Rejecting casino 'may be seen as council not acting in good faith'
In the wake of criticism of their votes – and controversy about perceived intervention in the process by gaming minister Rich Coleman – four Surrey councillors who gave thumbs up to the contentious South Surrey casino proposal have issued a joint statement.
Speaking independently to Peace Arch News earlier this week, each of the four had acknowledged a certain amount of negative feedback to their choices.
"Just about anything we do in life comes with risks and impacts. New and significant initiatives often bring even more risks and impacts," Couns. Tom Gill, Linda Hepner, Barinder Rasode and Barbara Steele said in a news release Friday.
"The responsibility of making decisions on public projects by elected public officials is a heavy task particularly when there is so much opposition and just as much support. It would be great if there was a computer model which will take all the input given to public officials, analyze it every which way and spit out the correct answer. But this is not available, at least for now."
Council ultimately rejected the Gateway Casinos project, which would have included a hotel, convention centre and theatre at 168 Street and 10 Avenue, in a 5-4 split vote Jan. 19.
In their joint statement, the four councillors say the project was pre-zoned for a casino when a first proposal for the site came forward. (According to the city clerk's office, the land was not pre-zoned for casino use, as the previous proposal sits at third reading.)
The four say that while BC Lottery Corporation's licence application was fully compliant with council's gaming policy, they could still have imposed development-related conditions, but that "declining the casino licence application may be viewed as council 'not acting reasonably or in good faith.'"
Were a casino to be approved on the adjacent Semiahmoo First Nation reserve, they argue, it would likely have none of the amenities or financial gains for Surrey that the Gateway proposal offered.
The Gateway project would have had no impact on existing residential neighbourhoods, they note, while bringing in services that would have eased future development in the area. It would have given an economic boost to Surrey, by creating a four-star destination hotel and convention centre without the attendant costs to the city experienced by Vancouver.
A $3-million annual share in gaming revenues and $2 million in annual taxes, as well as short-term and ongoing job creation are also cited by the councillors, who note BCLC continues to address potential negative impacts of crime and problem gambling at casino facilities, while Surrey RCMP's evaluation raised no public safety issues.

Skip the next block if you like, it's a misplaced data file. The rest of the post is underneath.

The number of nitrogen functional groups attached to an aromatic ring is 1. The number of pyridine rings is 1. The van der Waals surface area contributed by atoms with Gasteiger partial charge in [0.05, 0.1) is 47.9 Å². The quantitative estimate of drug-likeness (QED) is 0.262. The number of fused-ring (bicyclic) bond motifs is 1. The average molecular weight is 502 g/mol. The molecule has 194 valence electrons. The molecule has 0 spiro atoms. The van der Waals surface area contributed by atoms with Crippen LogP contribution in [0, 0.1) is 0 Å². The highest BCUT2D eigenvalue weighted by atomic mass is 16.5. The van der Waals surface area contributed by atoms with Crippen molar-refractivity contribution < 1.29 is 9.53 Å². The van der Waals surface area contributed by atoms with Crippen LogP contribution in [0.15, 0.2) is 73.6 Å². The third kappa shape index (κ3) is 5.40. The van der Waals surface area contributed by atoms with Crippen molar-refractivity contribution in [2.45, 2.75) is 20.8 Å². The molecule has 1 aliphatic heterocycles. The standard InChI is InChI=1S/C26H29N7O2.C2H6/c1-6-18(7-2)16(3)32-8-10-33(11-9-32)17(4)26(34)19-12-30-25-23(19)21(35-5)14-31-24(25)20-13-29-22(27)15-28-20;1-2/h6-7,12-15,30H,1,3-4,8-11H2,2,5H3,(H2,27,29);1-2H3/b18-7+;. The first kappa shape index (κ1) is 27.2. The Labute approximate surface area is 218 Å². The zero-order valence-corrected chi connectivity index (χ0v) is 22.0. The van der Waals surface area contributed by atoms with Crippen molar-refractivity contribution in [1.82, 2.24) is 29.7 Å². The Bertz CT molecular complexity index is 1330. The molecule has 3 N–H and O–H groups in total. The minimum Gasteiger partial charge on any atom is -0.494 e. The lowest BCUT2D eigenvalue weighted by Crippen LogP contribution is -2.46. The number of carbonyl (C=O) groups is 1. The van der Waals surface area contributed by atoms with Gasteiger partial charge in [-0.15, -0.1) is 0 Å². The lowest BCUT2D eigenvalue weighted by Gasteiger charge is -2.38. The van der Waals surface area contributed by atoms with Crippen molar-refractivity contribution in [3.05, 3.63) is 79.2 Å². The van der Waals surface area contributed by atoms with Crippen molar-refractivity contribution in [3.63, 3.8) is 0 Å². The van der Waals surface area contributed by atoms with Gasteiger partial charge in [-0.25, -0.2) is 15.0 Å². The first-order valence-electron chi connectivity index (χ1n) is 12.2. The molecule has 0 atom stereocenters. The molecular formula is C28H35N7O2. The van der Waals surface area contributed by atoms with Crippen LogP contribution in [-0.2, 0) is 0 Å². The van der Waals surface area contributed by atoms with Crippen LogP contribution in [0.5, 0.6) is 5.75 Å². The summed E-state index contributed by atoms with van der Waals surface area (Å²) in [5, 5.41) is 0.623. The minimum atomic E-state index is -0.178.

Also important, they say, is that Surrey residents, according to BCLC figures, already spend some $200 million on gambling, while Surrey only receives $40 million of that business.
Earlier in the week, the four councillors told PAN they have received some criticisms following the vote.
"I had a few emails from people who've said 'I'll never vote for you again,'" said Steele, in a comment echoed by each.
But each also noted the majority of calls and emails thanked them for the positive vote and bemoaned an opportunity lost for Surrey.
"I've had a lot of questions about how it could be sent back for reconsideration," Rasode said. "A lot of the public was not expecting it to be rejected."
"We have $160 million annually that is leaving Surrey and going elsewhere," Gill said. "It's really unfortunate that level of income is leaving Surrey."
"We had to choose a location for it," said Hepner, who said she wasn't swayed by arguments about the impact of the proposed location.
Hepner added she has family who live very close to the proposed site.
"I couldn't be closer to it in terms of location," she said.
"But we expect the people in Newton to put up with it next to a school and next to housing."
Gill acknowledged he received a call from Coleman during the public-hearing process – in reply to a request to BCLC for clarification of whether the application was the only opportunity for a casino in Surrey – in which the minister told him the Gateway proposal was Surrey's only chance for such a project.
Coun. Bruce Hayne – who voted against the casino – also received a call from Coleman during that time, unsolicited, in which the minister advised the consequences of a no vote.
No other council members say they received such a call from Coleman during that time.